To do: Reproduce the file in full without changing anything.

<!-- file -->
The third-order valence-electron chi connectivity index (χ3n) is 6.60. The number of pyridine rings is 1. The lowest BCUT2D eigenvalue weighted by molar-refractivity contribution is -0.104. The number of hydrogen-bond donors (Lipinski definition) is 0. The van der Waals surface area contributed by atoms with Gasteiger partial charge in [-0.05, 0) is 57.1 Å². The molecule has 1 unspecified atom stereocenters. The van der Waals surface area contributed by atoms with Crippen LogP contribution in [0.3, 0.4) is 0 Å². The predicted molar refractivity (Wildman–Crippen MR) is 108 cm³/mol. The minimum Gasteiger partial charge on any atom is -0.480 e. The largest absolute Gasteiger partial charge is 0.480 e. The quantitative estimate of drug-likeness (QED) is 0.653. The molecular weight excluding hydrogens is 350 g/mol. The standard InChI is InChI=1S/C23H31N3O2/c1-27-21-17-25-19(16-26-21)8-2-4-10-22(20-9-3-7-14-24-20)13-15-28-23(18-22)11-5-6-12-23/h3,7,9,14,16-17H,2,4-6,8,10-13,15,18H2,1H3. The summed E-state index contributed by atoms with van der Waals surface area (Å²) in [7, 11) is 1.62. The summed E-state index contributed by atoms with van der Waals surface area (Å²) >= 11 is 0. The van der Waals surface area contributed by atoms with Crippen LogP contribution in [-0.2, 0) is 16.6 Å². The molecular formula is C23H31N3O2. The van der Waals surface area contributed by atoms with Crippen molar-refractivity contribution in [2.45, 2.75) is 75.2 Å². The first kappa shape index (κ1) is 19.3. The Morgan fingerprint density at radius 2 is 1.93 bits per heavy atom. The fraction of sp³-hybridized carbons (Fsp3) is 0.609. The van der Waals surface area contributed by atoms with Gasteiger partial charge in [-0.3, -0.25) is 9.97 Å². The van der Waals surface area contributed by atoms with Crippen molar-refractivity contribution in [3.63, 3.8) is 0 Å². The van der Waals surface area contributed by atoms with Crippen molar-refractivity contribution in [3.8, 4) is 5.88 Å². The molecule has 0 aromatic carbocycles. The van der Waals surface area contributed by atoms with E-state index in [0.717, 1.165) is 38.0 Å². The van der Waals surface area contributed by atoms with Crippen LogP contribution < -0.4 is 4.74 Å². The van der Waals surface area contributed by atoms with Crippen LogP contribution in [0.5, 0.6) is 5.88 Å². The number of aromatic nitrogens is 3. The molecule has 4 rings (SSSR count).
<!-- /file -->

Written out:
The third-order valence-electron chi connectivity index (χ3n) is 6.60. The number of pyridine rings is 1. The lowest BCUT2D eigenvalue weighted by molar-refractivity contribution is -0.104. The number of hydrogen-bond donors (Lipinski definition) is 0. The van der Waals surface area contributed by atoms with Gasteiger partial charge in [-0.05, 0) is 57.1 Å². The molecule has 1 unspecified atom stereocenters. The van der Waals surface area contributed by atoms with Crippen LogP contribution in [0.3, 0.4) is 0 Å². The predicted molar refractivity (Wildman–Crippen MR) is 108 cm³/mol. The minimum Gasteiger partial charge on any atom is -0.480 e. The largest absolute Gasteiger partial charge is 0.480 e. The quantitative estimate of drug-likeness (QED) is 0.653. The molecular weight excluding hydrogens is 350 g/mol. The standard InChI is InChI=1S/C23H31N3O2/c1-27-21-17-25-19(16-26-21)8-2-4-10-22(20-9-3-7-14-24-20)13-15-28-23(18-22)11-5-6-12-23/h3,7,9,14,16-17H,2,4-6,8,10-13,15,18H2,1H3. The summed E-state index contributed by atoms with van der Waals surface area (Å²) in [7, 11) is 1.62. The summed E-state index contributed by atoms with van der Waals surface area (Å²) >= 11 is 0. The van der Waals surface area contributed by atoms with Crippen LogP contribution in [-0.2, 0) is 16.6 Å². The molecular formula is C23H31N3O2. The van der Waals surface area contributed by atoms with Crippen molar-refractivity contribution in [2.45, 2.75) is 75.2 Å². The first kappa shape index (κ1) is 19.3. The Morgan fingerprint density at radius 2 is 1.93 bits per heavy atom. The fraction of sp³-hybridized carbons (Fsp3) is 0.609. The van der Waals surface area contributed by atoms with Gasteiger partial charge in [-0.3, -0.25) is 9.97 Å². The van der Waals surface area contributed by atoms with Crippen molar-refractivity contribution in [3.63, 3.8) is 0 Å². The van der Waals surface area contributed by atoms with Crippen molar-refractivity contribution in [3.8, 4) is 5.88 Å². The molecule has 0 aromatic carbocycles. The van der Waals surface area contributed by atoms with E-state index in [0.717, 1.165) is 38.0 Å². The van der Waals surface area contributed by atoms with Crippen LogP contribution < -0.4 is 4.74 Å². The van der Waals surface area contributed by atoms with Crippen LogP contribution in [0.5, 0.6) is 5.88 Å². The number of aromatic nitrogens is 3. The molecule has 4 rings (SSSR count).